Anthony Fauci makes VERY wayward first pitch of shortened MLB season after admitting he was ‘nervous’

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TOP doc Anthony Fauci made a wayward first pitch during the shortened Major League Baseball season – after admitting he was “nervous.”

On Thursday, the disease expert made his baseball debut by throwing the ceremonial first pitch for the Washington Nationals, who are the defending world champs.

Anthony Fauci, First Pitch Mechanics. pic.twitter.com/QxszDQJDuu

The director of the National Institute of Allergy and Infectious Diseases was decked out in Nationals attire as they took on the New York Yankees in Washington DC this evening.

“Anthony Fauci, First Pitch Mechanics,” ESPN’s Rob Friedman captioned the video of the top doc throwing the ball.

The highly-anticipated season was delayed due to the coronavirus pandemic and Fauci kicked it off in front of an empty stadium today.

Previously, the White House Task Force member – and baseball fan – admitted that he was apprehensive about his pitching skills, however.

“I’m quite nervous about it,” Fauci told the Washington Nationals’ Ryan Zimmerman, who is sitting out the season in light of COVID-19.

World Series Champion Ryan Zimmerman gives Dr. Anthony Fauci a pep talk before his #OpeningDay first pitch.

(Which, by the way, is TOMORROW.)@MLB // #NATITUDE pic.twitter.com/zoVNU3jUw8

“Okay, well don’t worry about it,” Zimmerman responded during the interview. “If you bounce it, there’s nobody there to boo you. So, you’ll be good to go.”

Before Fauci showed off his wayward pitching skills, Donald Trump told reporters he was excited to get sports back on the field.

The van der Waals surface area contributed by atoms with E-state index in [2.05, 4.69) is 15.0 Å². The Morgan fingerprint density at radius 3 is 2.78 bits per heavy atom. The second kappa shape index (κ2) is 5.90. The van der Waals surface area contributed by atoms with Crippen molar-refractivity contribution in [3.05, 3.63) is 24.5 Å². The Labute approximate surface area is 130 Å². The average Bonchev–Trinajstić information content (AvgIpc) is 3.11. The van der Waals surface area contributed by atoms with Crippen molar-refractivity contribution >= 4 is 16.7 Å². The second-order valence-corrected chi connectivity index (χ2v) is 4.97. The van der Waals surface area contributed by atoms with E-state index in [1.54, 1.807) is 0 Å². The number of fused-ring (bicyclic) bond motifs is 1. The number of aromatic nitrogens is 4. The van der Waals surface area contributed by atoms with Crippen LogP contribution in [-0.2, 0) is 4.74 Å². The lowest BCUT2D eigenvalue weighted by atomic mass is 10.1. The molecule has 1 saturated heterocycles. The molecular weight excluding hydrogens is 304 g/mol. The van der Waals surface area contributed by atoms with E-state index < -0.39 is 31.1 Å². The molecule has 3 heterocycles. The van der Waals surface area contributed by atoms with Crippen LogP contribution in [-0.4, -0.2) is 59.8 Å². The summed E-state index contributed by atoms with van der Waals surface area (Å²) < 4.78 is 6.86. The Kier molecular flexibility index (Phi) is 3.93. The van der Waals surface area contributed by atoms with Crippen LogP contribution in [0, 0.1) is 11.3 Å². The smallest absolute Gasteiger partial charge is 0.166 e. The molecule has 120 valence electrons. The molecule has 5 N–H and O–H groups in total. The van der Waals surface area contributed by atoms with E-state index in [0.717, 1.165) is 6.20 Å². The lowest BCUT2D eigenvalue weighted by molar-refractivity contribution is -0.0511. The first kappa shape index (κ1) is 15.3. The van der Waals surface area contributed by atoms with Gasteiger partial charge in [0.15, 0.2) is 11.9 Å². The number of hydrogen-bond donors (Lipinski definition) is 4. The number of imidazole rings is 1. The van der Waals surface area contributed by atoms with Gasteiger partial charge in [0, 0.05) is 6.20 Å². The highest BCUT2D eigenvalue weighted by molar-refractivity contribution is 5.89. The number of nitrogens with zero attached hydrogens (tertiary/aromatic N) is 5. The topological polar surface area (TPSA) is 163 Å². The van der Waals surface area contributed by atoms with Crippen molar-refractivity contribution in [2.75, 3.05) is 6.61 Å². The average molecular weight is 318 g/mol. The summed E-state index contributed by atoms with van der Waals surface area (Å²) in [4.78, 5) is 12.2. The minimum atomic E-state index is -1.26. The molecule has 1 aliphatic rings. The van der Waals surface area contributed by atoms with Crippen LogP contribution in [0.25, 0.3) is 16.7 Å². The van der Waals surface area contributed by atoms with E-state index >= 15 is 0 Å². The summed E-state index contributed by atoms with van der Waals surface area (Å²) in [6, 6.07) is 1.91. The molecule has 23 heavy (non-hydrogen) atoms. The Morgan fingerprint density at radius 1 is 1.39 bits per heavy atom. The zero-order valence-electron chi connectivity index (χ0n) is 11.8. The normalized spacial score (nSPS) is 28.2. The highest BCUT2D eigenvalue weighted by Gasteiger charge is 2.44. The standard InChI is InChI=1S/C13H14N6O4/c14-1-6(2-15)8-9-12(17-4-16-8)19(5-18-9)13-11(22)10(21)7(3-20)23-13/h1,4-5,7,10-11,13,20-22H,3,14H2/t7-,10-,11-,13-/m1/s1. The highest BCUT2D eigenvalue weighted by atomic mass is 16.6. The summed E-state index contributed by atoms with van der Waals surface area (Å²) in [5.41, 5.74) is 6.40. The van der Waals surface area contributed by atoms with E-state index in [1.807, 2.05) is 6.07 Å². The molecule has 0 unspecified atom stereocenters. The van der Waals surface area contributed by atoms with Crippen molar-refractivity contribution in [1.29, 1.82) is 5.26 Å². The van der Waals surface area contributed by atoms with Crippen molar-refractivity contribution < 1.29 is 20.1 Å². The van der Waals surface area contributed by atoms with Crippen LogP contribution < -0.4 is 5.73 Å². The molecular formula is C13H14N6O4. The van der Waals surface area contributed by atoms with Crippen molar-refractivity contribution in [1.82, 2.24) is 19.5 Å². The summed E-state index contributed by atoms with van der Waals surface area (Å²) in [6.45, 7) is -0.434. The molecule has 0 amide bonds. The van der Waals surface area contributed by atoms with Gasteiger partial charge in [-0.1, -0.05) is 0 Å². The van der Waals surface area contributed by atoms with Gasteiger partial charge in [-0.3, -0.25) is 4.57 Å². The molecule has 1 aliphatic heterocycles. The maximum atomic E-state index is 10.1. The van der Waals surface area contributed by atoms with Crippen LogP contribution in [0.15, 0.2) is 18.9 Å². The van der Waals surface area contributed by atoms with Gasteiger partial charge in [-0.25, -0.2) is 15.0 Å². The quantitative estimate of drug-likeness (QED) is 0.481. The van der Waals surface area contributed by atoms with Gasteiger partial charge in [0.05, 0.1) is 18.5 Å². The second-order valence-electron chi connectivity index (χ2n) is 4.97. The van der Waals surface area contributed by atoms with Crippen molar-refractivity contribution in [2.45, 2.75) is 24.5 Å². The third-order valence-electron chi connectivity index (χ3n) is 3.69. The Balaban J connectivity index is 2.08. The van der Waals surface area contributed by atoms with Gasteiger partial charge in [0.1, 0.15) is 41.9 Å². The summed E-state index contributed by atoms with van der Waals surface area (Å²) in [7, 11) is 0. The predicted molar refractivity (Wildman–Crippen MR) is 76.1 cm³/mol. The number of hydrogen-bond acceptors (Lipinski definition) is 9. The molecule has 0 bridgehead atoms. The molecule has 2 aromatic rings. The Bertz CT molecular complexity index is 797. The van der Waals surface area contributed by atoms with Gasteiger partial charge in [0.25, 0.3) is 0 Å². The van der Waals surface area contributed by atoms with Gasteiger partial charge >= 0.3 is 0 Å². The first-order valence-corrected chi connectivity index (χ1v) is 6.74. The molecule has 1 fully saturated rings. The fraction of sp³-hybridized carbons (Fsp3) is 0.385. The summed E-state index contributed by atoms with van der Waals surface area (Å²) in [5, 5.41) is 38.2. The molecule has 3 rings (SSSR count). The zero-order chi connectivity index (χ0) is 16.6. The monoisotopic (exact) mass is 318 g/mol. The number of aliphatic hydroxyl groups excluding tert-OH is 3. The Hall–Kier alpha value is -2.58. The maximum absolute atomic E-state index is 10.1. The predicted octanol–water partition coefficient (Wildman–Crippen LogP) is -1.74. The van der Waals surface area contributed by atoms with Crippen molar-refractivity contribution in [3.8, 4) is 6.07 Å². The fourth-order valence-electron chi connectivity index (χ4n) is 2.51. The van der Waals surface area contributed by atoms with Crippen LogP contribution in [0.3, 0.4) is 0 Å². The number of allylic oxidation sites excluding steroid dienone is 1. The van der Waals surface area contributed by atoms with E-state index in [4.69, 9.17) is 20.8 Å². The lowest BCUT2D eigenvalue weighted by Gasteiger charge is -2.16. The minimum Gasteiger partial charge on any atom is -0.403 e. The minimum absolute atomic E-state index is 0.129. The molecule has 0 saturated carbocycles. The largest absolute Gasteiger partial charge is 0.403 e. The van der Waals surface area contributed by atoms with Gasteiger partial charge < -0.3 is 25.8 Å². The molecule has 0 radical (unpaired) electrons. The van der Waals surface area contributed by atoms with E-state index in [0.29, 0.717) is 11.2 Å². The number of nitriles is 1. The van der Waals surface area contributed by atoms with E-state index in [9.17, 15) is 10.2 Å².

Speaking at a July 23 press briefing, the President revealed that he would be throwing the first pitch at Yankee Stadium on August 15 in a game against Boston Red Sox.

“I think it’s really good the baseball is opening,” Trump said. “It looks like sports is opening.

“It’s a tremendous thing psychologically for the country.”

The game will return after months of talks between team owners and players, reports say.

MLB Commissioner Rob Manfred shortened the season to 60 games from 162 when no one would agree.

ABC News reported that while players wanted more games due to their reduced games, owners wanted less to cut costs.

It will be played in empty stadiums, with cardboard spectators, faux crowd noises, masked players, and pitchers with personal rosin bags to mitigate the spread of COVID.

Elsewhere, the San Francisco Giants will take on the Los Angeles Dodgers today.

On Friday, the Braves will be battling the Mets, the Brewers will take on the Cubs, and the Angels will play the Athletics.

 

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